shall not cause her light to shine" (Isaiah 13:9, 10). "Immediately
after the tribulation of those days shall the sun be darkened, and the
moon shall not give her light, and the stars shall fall from heaven"
(Matthew 24:29). "There shall be signs in the sun, and in the moon,
and in the stars" (Luke 21:25). "The sun became black as sackcloth of
hair, and the moon became as blood" (compare Joel 2:31), "and the stars
of heaven fell unto the earth" (Revelation 6:12, 13).
I entirely agree with the following note of Dean Alford's (Greek
Test., Matthew 24:29): "Such prophecies are to be understood literally,
and indeed, without such understanding would lose their truth and significance.
The physical signs shall happen as accompaniments and intensification's
of the awful state of things which the description typifies." Not of
course that the moon will really become blood, any more than that the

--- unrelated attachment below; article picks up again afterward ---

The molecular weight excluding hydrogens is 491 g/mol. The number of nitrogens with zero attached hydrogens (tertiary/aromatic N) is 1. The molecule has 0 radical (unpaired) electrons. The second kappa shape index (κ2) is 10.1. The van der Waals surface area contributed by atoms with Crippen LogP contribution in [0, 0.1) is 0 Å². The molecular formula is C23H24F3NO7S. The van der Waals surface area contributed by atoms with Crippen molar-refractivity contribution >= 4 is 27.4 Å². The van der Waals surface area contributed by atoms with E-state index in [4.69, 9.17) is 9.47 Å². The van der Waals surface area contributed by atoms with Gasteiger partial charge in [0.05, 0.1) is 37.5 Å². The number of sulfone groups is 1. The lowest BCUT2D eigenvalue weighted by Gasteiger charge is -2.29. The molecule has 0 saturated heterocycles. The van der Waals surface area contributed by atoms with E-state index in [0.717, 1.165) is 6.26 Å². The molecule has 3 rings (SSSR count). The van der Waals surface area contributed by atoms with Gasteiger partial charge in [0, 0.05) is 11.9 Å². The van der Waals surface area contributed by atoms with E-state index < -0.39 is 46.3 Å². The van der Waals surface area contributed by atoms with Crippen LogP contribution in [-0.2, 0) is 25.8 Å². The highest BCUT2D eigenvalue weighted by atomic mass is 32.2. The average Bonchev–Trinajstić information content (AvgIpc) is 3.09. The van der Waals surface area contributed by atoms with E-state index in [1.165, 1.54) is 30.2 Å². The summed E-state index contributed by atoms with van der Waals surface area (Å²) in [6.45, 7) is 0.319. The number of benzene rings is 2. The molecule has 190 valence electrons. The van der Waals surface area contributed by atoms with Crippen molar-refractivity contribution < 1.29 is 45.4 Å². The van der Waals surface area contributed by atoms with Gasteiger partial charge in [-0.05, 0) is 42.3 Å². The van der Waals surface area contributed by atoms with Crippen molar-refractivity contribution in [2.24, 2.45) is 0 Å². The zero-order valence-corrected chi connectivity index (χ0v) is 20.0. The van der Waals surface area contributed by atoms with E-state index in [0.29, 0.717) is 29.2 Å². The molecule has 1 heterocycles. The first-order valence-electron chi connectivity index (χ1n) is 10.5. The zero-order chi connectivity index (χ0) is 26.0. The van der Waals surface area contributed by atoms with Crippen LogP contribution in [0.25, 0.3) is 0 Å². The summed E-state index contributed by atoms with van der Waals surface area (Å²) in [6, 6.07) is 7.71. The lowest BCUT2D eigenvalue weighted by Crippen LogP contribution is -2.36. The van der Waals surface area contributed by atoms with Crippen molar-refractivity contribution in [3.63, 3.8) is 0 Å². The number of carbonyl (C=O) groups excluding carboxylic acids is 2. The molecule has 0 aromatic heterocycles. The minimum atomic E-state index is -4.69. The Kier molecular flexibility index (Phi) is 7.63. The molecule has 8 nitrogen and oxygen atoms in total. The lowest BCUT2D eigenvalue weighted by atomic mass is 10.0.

stars will fall. The words describe phenomena which men will
witness, and which will strike terror into their hearts.
To write a commentary on the Apocalypse within the limits of a chapter would
be impossible, and the attempt would involve a departure from the special
purpose and subject of these pages. But it is essential to notice and keep
in view the character and method of the Apocalyptic visions. The seer, be
it remembered, was not privileged to read a single line of what was written
"within and on the back side" of the sealed scroll of the fifth chapter;
but as each seal was broken, some prominent characteristic of a portion